The Carling Nations Cup: Where Did It All Go Wrong?

Over the next little while, I’m going to be posting up a few of the articles that I have previously written for the website Lovely Left Foot, which is currently undergoing a hiatus of sorts. They may eventually be hosted on LLF again someday, but for now I felt that they were good enough examples of my writing that they should be up somewhere.

The original publication date for this piece was January 11th 2012.

The Carling Nations Cup, which was inaugurated last year, was a noble experiment, but now appears to be heading towards a death as ignominious as its predecessor, the British Home Tournament.

The basic idea is sound, certainly. One only has to look at Rugby Union’s Six Nations tournament to see how successful this kind of idea can be: the nations of the “Atlantic Archipelago” have plenty of rivalry, plenty of excellent footballers, plenty of connections and plenty of passion for the sport. There is an existing precedent, as noted.

So, how did it all go horribly wrong?

Well, first and foremost, England just wasn’t interested, which put an immediate dampener on any potential tournament, the strongest nation in the area not taking part. This imbued the proposed tournament with a sense of being second-rate from the off, with England having better things to do then take part (which was what, friendlies?). It would take a lot to convince an FA of the calibre of England to agree to a resurrection of the Home Nations, and such efforts were a failure.

Secondly, the scheduling of the entire tournament was a disaster. By playing all of the games in line with other international friendlies going on around Europe, the tournament was always going to be seen as nothing more than a bunch of non-competitive matches that so happened to coincide with a group table. Eliminate the group table, and very little would have been lost.

Further to that, splitting the games of the Nations Cup into two sections months apart was also a poor decision, one that further showed up the tournament as “minor league”, killing any attention that it may have picked up from interested parties. Any kind of excitement that the opening fixtures may have generated for the idea was quashed when you realise you would wait a full three months before seeing the next matches.

One could argue that the tournament should have been arranged to take place during an odd-numbered summer, over the course of week perhaps, so that at least you could eliminate the scheduling problem and focus public attention on the whole thing with a more concentrated series of games. Spread those games around the host country, have all of the top players available, no clashing with domestic leagues and get some excitement going. You may even get England onside if that were the case. The issue is getting players and the clubs they play for to agree with taking that summer week for international duty, but it is done every even year anyway.

Thirdly, the Football Association of Ireland shot themselves and the entire idea of the tournament in the foot with utterly exorbitant ticket prices and bad advertising. It is no secret that the FAI has been having some financial difficulties as of late, and in the last few years has been frequently targeted for criticism over its ticket pricing. Ireland home games in the past while have regularly undersold. Fans, especially in Ireland’s current financial climate, cannot afford to shell out the prices that the FAI are asking for, and that goes double for what is seen as a group of friendly games.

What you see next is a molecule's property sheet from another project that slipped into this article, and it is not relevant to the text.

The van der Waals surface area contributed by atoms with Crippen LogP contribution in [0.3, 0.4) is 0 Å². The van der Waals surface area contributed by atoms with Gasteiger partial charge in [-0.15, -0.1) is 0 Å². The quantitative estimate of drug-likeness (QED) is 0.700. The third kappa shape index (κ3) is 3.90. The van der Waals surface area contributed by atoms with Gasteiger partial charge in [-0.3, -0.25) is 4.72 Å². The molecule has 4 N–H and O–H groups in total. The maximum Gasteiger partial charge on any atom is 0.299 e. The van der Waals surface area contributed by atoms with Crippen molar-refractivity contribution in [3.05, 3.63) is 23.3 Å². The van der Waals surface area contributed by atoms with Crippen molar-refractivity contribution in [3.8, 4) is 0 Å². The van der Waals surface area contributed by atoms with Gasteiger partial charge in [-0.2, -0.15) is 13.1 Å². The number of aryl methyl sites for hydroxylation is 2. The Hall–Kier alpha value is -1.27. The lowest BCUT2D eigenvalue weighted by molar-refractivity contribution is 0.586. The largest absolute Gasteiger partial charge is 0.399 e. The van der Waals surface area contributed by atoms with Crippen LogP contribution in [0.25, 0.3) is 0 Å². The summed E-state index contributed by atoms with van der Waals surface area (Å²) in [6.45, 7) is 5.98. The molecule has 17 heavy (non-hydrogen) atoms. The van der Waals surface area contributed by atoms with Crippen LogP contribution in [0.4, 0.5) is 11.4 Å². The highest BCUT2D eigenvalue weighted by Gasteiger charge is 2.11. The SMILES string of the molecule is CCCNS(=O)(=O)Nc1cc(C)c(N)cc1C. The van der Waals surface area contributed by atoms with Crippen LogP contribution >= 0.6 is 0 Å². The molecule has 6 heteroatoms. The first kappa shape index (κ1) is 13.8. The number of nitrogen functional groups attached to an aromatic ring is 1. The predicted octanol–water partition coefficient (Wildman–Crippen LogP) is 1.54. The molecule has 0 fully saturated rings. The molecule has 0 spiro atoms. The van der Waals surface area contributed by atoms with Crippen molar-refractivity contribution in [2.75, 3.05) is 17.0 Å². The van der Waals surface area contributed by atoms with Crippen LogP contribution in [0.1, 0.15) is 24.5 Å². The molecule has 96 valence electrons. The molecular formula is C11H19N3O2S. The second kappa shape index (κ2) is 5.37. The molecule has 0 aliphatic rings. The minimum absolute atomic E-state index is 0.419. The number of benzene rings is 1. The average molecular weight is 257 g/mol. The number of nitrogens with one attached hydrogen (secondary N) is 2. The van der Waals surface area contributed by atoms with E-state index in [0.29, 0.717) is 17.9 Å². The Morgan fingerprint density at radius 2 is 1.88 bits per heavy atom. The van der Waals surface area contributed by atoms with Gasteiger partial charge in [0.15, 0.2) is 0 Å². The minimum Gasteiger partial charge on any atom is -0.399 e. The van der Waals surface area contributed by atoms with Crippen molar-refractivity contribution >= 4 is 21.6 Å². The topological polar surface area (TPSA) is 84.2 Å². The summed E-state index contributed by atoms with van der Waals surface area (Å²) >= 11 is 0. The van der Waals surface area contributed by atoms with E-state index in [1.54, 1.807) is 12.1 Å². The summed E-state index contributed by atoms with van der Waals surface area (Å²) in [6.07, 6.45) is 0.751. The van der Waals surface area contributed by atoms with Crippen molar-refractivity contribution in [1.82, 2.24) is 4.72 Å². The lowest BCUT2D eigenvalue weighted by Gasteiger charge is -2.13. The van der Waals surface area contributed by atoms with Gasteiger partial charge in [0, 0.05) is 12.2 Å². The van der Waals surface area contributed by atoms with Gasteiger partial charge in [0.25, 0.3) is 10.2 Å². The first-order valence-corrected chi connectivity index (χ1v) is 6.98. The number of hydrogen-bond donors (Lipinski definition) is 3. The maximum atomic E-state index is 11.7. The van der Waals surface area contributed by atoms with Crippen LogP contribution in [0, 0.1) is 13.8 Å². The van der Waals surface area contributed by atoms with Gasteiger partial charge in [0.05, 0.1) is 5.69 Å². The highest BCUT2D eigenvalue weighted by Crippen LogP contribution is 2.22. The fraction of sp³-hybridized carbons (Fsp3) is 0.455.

But this went beyond Ireland and into games between the likes of Wales and Northern Ireland, Wales and Scotland, whose attendance levels in the inaugural Nations Cup were truly dire. Scottish fans weren’t going to travel to Dublin, pay for accommodation, food and everything else, while also paying an outrageous sum of money just to see the actual match. The result were games watched by little over 500 people, in a stadium that can hold over 50’000 at full capacity. Even Irish games failed to break the 20k mark. Such a spectacle simply re-enforced the view that the tournament was a joke. In terms of advertising, the tournament went largely unnoticed outside the participating countries, and was treated with disdain by many within.

And as an aside, it also shone a light on the ugly spat between the FAI and IFA over the issue of player allegiance, with many Northern Ireland fans refusing to make the trip south because of it.

Lastly, something that was clear from the moment the first ball was kicked to the very last final whistle: boring, pedestrian football. Ireland cruised through this tournament, putting three past Wales before thrashing the North 5-0. Scotland put three past each of the same opposition. The exciting conclusion to the entire affair was a dour 1-0 Irish victory over the Scots in May, as Wales beat Northern Ireland 2-0 in front of the smallest crowd a Dublin football match had seen in years.

It’s probably the only time that I’ll see the Irish national team lift a trophy, but it meant nothing to me. Just another friendly. And the same can be said of the players, who played the Nations Cup in the manner that the fans saw it, that the Associations had made it: as a friendly tournament. Many players didn’t even turn up for international duty. This was no Six Nations.

The financial matters that now see the participant nations seeking remuneration off others is a sad indictment of how things turned out. The FAI must take most of the blame, being the main proponent of the tournament, its host and its financial administrator.

The Nations Cup will almost certainly not take place again. If it does, many changes have to be made.

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